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February 10, 2014

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Paul Krugman: Writing Off the Unemployed

Posted: 10 Feb 2014 12:24 AM PST

Why have politicians turned their backs on the unemployed?:

Writing Off the Unemployed, by Paul Krugman, Commentary, NY Times: Back in 1987 my Princeton colleague Alan Blinder published a very good book titled "Hard Heads, Soft Hearts." It was, as you might guess, a call for tough-minded but compassionate economic policy. Unfortunately, what we actually got — especially, although not only, from Republicans — was the opposite. And it's difficult to find a better example of the hardhearted, softheaded nature of today's G.O.P. than ... the filibuster to block aid to the long-term unemployed.
What do we know about long-term unemployment in America?
First, it's still at near-record levels. ... Yet extended unemployment benefits, which went into effect in 2008, have now been allowed to lapse. As a result, few of the long-term unemployed are receiving any kind of support.
Second, if you think the typical long-term unemployed American is one of Those People — nonwhite, poorly educated, etc. — you're wrong... College graduates ... are actually a bit more likely than others to join the ranks of the long-term unemployed. ...
Third, in a weak job market long-term unemployment tends to be self-perpetuating, because employers in effect discriminate against the jobless. ...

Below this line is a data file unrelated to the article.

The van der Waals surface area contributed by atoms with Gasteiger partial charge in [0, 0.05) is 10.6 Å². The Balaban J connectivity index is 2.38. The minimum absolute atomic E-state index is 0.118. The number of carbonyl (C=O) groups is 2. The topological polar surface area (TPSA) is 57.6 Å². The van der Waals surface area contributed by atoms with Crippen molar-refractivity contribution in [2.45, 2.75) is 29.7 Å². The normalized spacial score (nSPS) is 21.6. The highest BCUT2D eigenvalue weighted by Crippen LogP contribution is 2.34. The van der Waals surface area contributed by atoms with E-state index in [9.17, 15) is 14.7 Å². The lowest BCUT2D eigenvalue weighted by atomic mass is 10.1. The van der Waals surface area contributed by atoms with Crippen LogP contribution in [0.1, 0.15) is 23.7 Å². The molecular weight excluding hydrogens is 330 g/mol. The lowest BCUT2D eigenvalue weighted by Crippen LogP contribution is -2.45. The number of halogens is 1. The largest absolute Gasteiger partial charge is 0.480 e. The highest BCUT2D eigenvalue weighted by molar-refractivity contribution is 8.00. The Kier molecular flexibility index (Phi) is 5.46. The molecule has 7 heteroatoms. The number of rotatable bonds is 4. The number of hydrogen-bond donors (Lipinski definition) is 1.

What all of this suggests is that the long-term unemployed are mainly ... ordinary American workers who had the bad luck to lose their jobs ... at a time of extraordinary labor market weakness...
So how can politicians justify cutting off modest financial aid to their unlucky fellow citizens?
Some Republicans justified last week's filibuster with the tired old argument that we can't afford to increase the deficit. Actually, Democrats paired the benefits extension with measures to increase tax receipts. But in any case this is a bizarre objection at a time when federal deficits are not just falling, but clearly falling too fast, holding back economic recovery.
For the most part, however, Republicans justify refusal to help the unemployed by asserting that ... people aren't trying hard enough to find jobs, and that extended benefits are part of the reason..., a fantasy at odds with all the evidence. ...
And this imperviousness to evidence goes along with a stunning lack of compassion. .... Being unemployed is always presented as a choice, as something that only happens to losers who don't really want to work. ...
The result is that millions of Americans have in effect been written off — rejected by potential employers, abandoned by politicians whose fuzzy-mindedness is matched only by the hardness of their hearts.

Links for 02-10-2014

Posted: 10 Feb 2014 12:03 AM PST

Who Benefits from Benefits?

Posted: 09 Feb 2014 08:52 AM PST

Chris Dillow:

Who benefits from benefits?: In the "debate" about welfare benefits, there's one point which is underweighted but so obvious that I'm embarrassed to mention it - that some form of welfare is beneficial not just to its recipients, but to capitalists.
Rightists like to point out - correctly - that the burden of taxes doesn't necessarily fall upon those who nominally pay it: corporation tax, for example, is paid by workers and not just capitalists.
But just as there's tax incidence, so there is benefit incidence; the benefits of benefits don't flow merely to their nominal recipients. ...

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